An extension to the bayit will be funded from the Mamlock House sale proceeds.

"It's a bit of a disaster," bayit director Shimon Gillis admitted. "We've got one large building, but loads of organisations are approaching us to use the bayit. It's going to be impossible to juggle."

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Close knit group's tribute to a friend

September 2, 2010

Four north-west London women have been knitting blankets for elderly WJR clients in the former Soviet Union in memory of a dedicated supporter of the charity.

Mimi Israel, Vivienne Kesztenbaum, Georgette Salinger and Michele Stern are honouring their good friend Rosalind Beckman, who died of cancer a few years ago.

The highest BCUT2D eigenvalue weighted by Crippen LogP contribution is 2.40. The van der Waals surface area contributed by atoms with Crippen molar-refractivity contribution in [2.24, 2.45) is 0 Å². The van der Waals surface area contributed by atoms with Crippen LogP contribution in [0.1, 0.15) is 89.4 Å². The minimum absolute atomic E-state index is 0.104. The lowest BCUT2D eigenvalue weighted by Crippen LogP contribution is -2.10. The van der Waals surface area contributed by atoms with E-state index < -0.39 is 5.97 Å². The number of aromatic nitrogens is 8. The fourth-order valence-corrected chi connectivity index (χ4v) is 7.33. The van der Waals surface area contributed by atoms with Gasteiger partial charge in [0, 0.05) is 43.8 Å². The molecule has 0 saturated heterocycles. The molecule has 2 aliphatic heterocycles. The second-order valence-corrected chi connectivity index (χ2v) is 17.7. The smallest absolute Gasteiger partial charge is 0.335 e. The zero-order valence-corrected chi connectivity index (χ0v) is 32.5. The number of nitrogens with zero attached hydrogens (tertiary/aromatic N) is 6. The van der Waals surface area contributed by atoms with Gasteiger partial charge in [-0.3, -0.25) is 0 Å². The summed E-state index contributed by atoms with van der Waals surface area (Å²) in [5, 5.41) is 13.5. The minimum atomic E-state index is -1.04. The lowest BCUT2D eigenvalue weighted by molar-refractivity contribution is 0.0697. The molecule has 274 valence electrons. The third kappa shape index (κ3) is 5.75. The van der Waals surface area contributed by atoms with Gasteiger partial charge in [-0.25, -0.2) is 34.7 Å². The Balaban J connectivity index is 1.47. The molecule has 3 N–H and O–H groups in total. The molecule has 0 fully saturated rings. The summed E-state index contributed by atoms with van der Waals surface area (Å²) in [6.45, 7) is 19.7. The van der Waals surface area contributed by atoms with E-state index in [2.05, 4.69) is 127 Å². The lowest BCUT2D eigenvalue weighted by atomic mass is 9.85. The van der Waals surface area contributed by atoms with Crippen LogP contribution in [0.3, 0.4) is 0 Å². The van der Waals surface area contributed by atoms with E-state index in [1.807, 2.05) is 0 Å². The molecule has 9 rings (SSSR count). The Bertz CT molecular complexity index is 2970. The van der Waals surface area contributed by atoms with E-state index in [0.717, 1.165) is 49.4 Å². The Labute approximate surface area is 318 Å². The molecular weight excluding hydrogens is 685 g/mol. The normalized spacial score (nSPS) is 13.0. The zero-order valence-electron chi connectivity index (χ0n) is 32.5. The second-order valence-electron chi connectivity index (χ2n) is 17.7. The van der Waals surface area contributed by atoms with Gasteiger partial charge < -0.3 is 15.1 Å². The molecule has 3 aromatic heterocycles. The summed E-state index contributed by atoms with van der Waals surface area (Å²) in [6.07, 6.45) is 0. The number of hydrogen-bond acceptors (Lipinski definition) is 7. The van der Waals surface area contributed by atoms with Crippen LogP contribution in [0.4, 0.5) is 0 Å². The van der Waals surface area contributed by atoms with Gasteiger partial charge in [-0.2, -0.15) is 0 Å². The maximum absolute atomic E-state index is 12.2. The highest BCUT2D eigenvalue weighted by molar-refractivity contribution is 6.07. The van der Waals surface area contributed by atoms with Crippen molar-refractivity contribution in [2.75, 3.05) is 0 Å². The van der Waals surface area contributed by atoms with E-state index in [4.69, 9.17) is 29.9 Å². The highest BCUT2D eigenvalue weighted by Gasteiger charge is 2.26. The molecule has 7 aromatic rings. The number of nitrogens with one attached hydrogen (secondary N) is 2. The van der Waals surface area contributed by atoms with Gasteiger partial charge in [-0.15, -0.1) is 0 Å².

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Tough times lie ahead for all our charities

By Leon Smith, September 2, 2010

Rosh Hashanah and Yom Kippur are traditionally a period when most of us are mindful of the need and obligation of tzedakah.

It may be that many of us who do not give throughout the year are moved to do so in the lead up to the Yomim Noraim but, as someone who runs a major charitable organisation, I can see only too clearly the need to focus on charitable giving throughout the year.

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Charity fears over special needs resources

By Jessica Elgot, August 26, 2010

The chief executive of special needs charity Kisharon has voiced concern that many of the growing number of severely disabled children in the Jewish community are not receiving specialised help early enough.